Earth science is a division where the Earth’s natural system and the processes which regulate Earth’s climate, water cycle are studied. These processes include the weather changes, global warming, the effect of global warming on glaciers, climate change.
On Thursday, U.S. House Committee on Science has voted to slash NASA’s funding to Earth Science. The amount slashed is $300 million.
For the 2016 fiscal, the Obama administration has granted an $18.52 million budget for the space agency on February.
It was also reported that the budget has some cuts on planetary science and human space exploration, so the expected budget for planetary science was about $1.36 billion and the budget for human space exploration was expected to be around $2.86 billion.
But contrary to the expected budget, congress has allotted $1.45 billion for planetary science and $3.31 billion for space exploration.
Congress in its explanation said that they aim is to restore NASA’s funding.
Charles Bolden, NASA administrator is worried about the congress decision and he believes that there was no need of funding in that division and the slash in the Earth Sciences could lead to unknown consequences.
Lamar Smith, chairman of House Science Committee in a statement said, “The NASA Authorization Act for 2016 and 2017 builds on the bipartisan one-year agreement that the House passed just weeks ago, it restores much-needed balance to NASA’s budget while complying with funding levels set by current law. It authorizes full funding for the exploration systems that will take us to the Moon and Mars as well as the Commercial Crew program. It provides NASA with a science portfolio that is truly balanced.”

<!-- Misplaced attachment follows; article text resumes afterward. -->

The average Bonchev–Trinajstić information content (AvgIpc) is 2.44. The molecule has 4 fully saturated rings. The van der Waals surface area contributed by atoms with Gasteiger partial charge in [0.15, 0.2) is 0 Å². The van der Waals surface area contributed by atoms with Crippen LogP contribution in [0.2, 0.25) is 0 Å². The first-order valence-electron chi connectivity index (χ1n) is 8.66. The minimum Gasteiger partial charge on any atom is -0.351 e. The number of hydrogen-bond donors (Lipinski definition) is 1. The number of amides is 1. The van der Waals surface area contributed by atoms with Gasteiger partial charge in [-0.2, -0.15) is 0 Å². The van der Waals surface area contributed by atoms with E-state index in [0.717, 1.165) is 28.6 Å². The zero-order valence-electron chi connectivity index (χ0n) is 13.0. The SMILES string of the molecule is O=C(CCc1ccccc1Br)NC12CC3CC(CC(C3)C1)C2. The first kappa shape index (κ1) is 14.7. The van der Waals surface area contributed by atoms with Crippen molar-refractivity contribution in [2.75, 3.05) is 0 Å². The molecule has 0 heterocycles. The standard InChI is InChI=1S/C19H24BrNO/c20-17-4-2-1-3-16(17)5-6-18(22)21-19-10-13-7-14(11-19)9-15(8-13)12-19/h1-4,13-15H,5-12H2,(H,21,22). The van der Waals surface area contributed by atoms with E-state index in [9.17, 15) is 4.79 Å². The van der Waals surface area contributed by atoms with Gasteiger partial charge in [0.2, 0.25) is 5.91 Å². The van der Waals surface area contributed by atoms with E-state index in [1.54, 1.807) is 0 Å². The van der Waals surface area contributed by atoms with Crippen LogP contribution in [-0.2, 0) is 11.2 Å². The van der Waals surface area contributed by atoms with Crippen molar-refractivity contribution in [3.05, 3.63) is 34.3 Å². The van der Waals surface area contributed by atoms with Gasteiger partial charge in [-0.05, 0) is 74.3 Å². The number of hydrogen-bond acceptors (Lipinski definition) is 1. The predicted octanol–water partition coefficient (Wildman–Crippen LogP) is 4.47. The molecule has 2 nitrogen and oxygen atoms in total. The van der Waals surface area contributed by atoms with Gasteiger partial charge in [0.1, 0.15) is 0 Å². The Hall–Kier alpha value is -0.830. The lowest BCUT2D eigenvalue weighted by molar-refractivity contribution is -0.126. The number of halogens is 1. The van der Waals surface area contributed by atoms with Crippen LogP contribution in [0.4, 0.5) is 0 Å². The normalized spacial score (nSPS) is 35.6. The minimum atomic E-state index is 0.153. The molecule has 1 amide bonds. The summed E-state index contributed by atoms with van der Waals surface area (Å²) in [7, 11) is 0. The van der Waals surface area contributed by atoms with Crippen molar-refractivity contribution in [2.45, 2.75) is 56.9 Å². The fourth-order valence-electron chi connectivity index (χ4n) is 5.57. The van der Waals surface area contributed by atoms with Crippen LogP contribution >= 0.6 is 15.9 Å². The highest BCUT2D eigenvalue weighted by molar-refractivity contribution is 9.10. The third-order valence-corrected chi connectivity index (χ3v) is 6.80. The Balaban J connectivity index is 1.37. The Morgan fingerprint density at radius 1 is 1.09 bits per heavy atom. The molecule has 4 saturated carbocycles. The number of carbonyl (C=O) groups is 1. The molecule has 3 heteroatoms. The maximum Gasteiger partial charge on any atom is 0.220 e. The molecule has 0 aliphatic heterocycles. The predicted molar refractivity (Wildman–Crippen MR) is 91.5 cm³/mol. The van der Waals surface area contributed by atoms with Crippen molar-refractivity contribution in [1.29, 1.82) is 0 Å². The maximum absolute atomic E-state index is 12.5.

Bolden said, “The NASA authorization bill threatens to set back generations worth of progress in better understanding our changing climate, and our ability to prepare for and respond to earthquakes, droughts, and storm events, in addition, the bill underfunds the critical space technologies that the nation will need to lead in space, including on our journey to Mars.